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G.J. Bachar; Access Denied – Using Procedure to Restrict Tort Litigation: The Israeli-Palestinian Experience, Chicago-Kent Law Review, Vol. 92 (3)





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Since the beginning of Israel’s occupation of the Palestinian Territories, Palestinians have been allowed to petition Israel’s courts to challenge actions of the military regime. However, this legal venue has been restricted over the years, importantly by amending Israel’s Civil Wrongs (Liability of the State) Law, 5712-1952 which exempts Israel’s liability for acts performed through “Combat Action,” – a term which has been significantly expanded in time.[1] Moreover, since the early 2000s, Israel has used a host of procedural barriers limiting Palestinians ability to bring civil lawsuits to Israeli courts. In this article, these barriers are divided into three main categories: financial (conditioning litigation upon the provision of a bond that secures payment of litigation expenses to the State should it prevail), physical (bringing a claim requires entrance into Israel while Israel routinely denies Palestinians a permit to do so), and time/space-related (reducing the statute of limitations period on Claims and adjudicating claims in courts that are unsympathetic towards Palestinian plaintiffs). Collected data show that this has resulted in a steadily decline of the number of Palestinian claims.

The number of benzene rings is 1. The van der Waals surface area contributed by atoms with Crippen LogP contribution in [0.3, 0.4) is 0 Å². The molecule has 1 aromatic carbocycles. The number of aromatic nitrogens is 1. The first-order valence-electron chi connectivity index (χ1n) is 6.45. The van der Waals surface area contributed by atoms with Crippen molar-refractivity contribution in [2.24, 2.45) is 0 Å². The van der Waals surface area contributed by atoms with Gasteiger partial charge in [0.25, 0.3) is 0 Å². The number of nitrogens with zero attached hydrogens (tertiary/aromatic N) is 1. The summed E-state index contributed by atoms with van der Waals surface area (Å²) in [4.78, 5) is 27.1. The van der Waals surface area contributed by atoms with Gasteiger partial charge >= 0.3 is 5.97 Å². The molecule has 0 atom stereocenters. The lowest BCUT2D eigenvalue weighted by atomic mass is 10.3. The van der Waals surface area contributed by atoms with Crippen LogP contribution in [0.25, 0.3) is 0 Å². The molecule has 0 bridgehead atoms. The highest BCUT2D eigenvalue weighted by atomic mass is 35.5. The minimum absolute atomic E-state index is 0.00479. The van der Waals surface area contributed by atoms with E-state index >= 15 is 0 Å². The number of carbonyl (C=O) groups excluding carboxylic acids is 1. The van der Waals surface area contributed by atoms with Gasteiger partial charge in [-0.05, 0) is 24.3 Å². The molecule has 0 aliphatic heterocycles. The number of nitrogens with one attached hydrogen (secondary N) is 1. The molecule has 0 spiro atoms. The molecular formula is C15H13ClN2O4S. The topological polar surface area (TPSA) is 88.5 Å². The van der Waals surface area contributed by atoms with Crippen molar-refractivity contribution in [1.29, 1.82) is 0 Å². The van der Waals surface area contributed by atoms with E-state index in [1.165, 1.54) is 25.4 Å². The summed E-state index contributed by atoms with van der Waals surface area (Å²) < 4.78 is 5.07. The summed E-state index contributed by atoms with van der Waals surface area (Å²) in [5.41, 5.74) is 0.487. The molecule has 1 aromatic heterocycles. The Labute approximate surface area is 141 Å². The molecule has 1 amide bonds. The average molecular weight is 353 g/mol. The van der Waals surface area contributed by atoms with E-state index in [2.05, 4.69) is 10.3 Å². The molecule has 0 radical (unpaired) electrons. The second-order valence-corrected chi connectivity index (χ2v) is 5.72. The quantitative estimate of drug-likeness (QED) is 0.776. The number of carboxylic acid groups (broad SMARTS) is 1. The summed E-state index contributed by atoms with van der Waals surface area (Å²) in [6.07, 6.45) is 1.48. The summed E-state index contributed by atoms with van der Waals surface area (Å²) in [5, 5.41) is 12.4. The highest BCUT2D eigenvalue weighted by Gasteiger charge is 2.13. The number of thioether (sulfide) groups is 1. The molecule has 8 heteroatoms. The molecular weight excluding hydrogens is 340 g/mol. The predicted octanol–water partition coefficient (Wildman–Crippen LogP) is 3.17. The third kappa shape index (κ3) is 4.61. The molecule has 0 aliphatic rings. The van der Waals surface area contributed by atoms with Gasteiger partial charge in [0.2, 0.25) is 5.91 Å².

The author explains that these procedural restrictions constitute threefold breaches of the Palestinians’ right to access to civil justice. Firstly, the most obvious infringement concerns the denial of the right to compensation –a property right- afforded by the law of torts. But the author stresses that the full impact of these procedural restrictions stretches further. The barriers are also discriminating towards the Palestinians as a group, which infringes on their human dignity enshrined in Israel’s Basic Law and that has been understood to include a right not to suffer discrimination. Lastly, restricting access to the civil courts prvents Palestinians from benefitting from the wider goals they serve: beyond enabling violations to be recognized and redressed, civil courts are a venue for vindicating rights of action, and for compelling transparency and accountability.

[1] For the 8th amendment of the Civil Wrongs (Liability of the State) Law, 5712 (1952) with Amendments of 2012 click here. More on this issue can be found here and here.

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